Gone Too Soon

A Homecoming journey sparks a different kind of reunion.
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The trip across the river to Dan & Whit’s General Store in Norwich is never quick with my college friend Lizzie Eldredge ’81. This time—Homecoming weekend 2015—was no exception. After pulling into the front lot, she quickly disappeared inside with her 17-year-old daughter, Lizabelle, in tow. I didn’t see her for 45 minutes. I wound my way through the maze-like, wooden-floored aisles, past every type of merchandise known to man. Deep in the back of the 22,600-square-foot store I found my friend, giggling over a plastic elephant-shaped watering can. “This is what you need in California!” she said with a laugh. I finally extricated her and we all three set out on a drive to Orford, New Hampshire, under spectacular October skies.

The ride up the Vermont side of the Connecticut River has changed little in the 30-plus years since I traveled it on bicycle. Each curve of the road reveals unique pastoral settings. The riverbanks remain untouched and the water is entirely quiet except for the buzz of the occasional launch or—at certain times of the day—the cryptic calls of coxswains and coaches punctuating the graceful, silent rhythm of the crew teams. We crossed over the river in Fairlee, Vermont, on the pale-green, tied-arch steel bridge and arrived at Orford’s iconic row of elegant colonial homes. 

“Let’s go see Laurie,” Lizzie suggested. Agreeing, I immediately started to use my phone to navigate. The signal strength was poor. Briefly, I caught enough signal to see a map of Orford. “How can a town of population 1,200 have seven cemeteries?” I asked. Undeterred, Lizzie decided to explore a bit and took a left turn uphill on another country road. Though I was enjoying every minute of the brilliant New England color palette, I feared that it was unlikely we would find Laurie.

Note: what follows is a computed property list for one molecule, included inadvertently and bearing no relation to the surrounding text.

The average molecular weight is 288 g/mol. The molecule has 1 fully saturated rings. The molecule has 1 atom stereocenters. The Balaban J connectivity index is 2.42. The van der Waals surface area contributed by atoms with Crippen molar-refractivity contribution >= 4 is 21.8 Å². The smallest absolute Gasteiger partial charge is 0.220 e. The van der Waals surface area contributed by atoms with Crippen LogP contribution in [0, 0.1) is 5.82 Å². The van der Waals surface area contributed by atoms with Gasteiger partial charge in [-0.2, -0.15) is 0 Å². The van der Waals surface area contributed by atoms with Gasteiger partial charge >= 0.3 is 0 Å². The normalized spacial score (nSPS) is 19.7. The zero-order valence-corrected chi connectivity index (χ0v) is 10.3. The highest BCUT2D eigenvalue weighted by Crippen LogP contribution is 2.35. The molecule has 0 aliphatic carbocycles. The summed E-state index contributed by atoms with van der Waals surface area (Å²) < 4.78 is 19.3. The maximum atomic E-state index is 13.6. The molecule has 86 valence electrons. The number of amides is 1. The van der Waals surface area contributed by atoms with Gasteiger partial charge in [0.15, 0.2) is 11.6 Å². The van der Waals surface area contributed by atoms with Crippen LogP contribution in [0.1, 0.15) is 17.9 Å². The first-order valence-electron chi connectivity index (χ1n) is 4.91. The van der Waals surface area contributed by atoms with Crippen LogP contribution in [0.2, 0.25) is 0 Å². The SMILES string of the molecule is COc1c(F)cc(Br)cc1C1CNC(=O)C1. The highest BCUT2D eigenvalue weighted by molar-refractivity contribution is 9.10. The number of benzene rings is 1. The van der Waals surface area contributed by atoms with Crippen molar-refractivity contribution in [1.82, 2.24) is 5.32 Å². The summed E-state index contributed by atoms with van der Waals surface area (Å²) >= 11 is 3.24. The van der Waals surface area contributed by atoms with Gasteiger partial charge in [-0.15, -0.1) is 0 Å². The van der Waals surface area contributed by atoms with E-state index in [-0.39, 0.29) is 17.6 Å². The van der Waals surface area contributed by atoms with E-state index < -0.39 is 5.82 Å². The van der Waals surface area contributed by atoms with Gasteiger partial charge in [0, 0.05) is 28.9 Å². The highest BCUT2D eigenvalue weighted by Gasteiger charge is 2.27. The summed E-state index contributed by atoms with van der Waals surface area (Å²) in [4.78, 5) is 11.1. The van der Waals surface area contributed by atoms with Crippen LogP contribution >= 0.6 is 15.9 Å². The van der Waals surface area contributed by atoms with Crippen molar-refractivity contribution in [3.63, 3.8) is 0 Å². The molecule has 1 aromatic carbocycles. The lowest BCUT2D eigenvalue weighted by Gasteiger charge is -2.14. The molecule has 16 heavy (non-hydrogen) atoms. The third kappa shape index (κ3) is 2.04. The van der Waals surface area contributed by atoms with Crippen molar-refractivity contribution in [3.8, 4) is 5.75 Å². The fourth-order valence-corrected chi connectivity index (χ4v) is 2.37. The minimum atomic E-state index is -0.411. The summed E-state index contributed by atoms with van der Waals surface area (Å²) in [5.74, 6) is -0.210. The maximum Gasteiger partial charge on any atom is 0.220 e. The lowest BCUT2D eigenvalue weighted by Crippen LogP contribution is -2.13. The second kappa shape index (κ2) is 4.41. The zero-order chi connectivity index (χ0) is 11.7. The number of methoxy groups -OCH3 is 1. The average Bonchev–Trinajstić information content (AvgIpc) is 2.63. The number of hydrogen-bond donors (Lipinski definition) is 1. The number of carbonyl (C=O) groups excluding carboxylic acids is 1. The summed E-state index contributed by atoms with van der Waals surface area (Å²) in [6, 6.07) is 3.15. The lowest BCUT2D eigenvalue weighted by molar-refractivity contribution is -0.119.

Lizzie pulled over to the right side of the road at the rise of the hill and popped out of the car. A simple, small cemetery lay behind a three-rail, white wooden fence. Tall grass grew between weathered memorials of varying sizes and shapes. Lizzie ran back to the car, saying, “I found her!” We walked to the backside of the property, where a natural rock sat. A square plaque was affixed to the rock, bearing her epitaph: “Laura Jane Van Buskirk, August 10, 1958-September 12, 1980.”

Several months after graduation Laurie was visiting her parents in Brussels. She went out for milk for visiting Dartmouth friends and was struck and killed by a car.

My friend and I had never reflected on Laurie’s loss in the way we did on this visit. We were now parents of children who had graduated that spring from college. We stood at Laurie’s grave as parents with children of the very age and time of life as Laurie’s when her life ended. Our children now stand, as Laurie had, at the threshold of young adulthood. They are in limbo between experiencing nostalgia for collegiate life and looking bravely ahead to the next chapter. “What if it were one of our daughters?” Lizzie asked. 

Standing on ground already hardened by frost, I asked, “How is it that we have had an additional 35 years?” Laurie was as fine a person as one could meet, more mature for her years than most of us—respected and well loved for her friendly, authentic and kind nature. Laurie’s passion for the outdoors led her close friend, Ellen Brout Lindsey ’81, to choose the site of her memorial in collaboration with Lindsay Frazier ’80 and Laurie’s family and pastor: a spot with extraordinary, unobstructed views of the White Mountains and Mount Moosilauke. 

That day, as I often do, I thought of Laurie generously offering fresh-baked chocolate chip cookies in our Woodward all-girls dormitory, laughing easily and often, her petite frame gliding through the hall in a Lanz flannel nightgown. 

Driving back to campus I inwardly reviewed the circumstances of Laurie’s untimely and accidental death, turning the facts over in my head as if it would somehow become understandable.

Each year I look forward to my class dues request, because I see Laurie’s name and have the opportunity to think about her and donate to the memorial fund established by our class following her death. The fund principally supports freshman trip scholarships—impacting future students, as does the scholarship in her name at the Rassias Center. It is comforting to be able to remember her in a meaningful way. Lizzie and I look forward to a spring visit when we can plant flowers at Laurie’s special place in Orford.            

Sharon Markham Geaghan is an emerita professor of pathology and pediatrics at the Stanford University School of Medicine. She lives in Menlo Park, California.

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